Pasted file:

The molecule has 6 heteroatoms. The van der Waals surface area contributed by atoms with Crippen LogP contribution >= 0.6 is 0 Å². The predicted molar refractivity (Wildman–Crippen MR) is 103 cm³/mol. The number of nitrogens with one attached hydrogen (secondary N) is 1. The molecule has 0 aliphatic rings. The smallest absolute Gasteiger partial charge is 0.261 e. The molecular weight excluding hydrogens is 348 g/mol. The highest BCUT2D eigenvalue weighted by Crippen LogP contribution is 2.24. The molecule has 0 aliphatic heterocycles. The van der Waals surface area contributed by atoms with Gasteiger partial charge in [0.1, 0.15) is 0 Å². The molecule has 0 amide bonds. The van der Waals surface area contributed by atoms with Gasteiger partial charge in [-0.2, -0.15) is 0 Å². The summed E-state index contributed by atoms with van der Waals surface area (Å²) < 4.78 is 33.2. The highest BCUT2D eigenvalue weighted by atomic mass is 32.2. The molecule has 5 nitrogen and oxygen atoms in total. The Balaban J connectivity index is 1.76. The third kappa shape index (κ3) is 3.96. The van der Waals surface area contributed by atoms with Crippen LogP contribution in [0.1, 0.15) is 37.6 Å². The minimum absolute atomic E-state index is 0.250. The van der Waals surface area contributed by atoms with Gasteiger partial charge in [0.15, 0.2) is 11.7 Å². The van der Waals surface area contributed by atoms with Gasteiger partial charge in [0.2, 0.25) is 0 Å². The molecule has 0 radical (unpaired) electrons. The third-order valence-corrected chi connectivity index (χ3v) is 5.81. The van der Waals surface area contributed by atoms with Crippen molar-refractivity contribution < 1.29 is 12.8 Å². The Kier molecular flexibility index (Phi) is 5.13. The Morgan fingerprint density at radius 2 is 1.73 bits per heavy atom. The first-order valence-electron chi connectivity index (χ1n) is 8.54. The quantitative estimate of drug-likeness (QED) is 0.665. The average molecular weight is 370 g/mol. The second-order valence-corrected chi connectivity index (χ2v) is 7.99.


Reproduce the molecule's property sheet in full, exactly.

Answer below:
The molecule has 6 heteroatoms. The van der Waals surface area contributed by atoms with Crippen LogP contribution >= 0.6 is 0 Å². The predicted molar refractivity (Wildman–Crippen MR) is 103 cm³/mol. The number of nitrogens with one attached hydrogen (secondary N) is 1. The molecule has 0 aliphatic rings. The smallest absolute Gasteiger partial charge is 0.261 e. The molecular weight excluding hydrogens is 348 g/mol. The highest BCUT2D eigenvalue weighted by Crippen LogP contribution is 2.24. The molecule has 0 aliphatic heterocycles. The van der Waals surface area contributed by atoms with Gasteiger partial charge in [0.1, 0.15) is 0 Å². The molecule has 0 amide bonds. The van der Waals surface area contributed by atoms with Gasteiger partial charge in [-0.2, -0.15) is 0 Å². The summed E-state index contributed by atoms with van der Waals surface area (Å²) < 4.78 is 33.2. The highest BCUT2D eigenvalue weighted by atomic mass is 32.2. The molecule has 5 nitrogen and oxygen atoms in total. The Balaban J connectivity index is 1.76. The third kappa shape index (κ3) is 3.96. The van der Waals surface area contributed by atoms with Crippen LogP contribution in [0.1, 0.15) is 37.6 Å². The minimum absolute atomic E-state index is 0.250. The van der Waals surface area contributed by atoms with Gasteiger partial charge in [0.15, 0.2) is 11.7 Å². The van der Waals surface area contributed by atoms with Gasteiger partial charge in [0.2, 0.25) is 0 Å². The molecule has 0 radical (unpaired) electrons. The third-order valence-corrected chi connectivity index (χ3v) is 5.81. The van der Waals surface area contributed by atoms with Crippen molar-refractivity contribution < 1.29 is 12.8 Å². The Kier molecular flexibility index (Phi) is 5.13. The Morgan fingerprint density at radius 2 is 1.73 bits per heavy atom. The first-order valence-electron chi connectivity index (χ1n) is 8.54. The quantitative estimate of drug-likeness (QED) is 0.665. The average molecular weight is 370 g/mol. The second-order valence-corrected chi connectivity index (χ2v) is 7.99.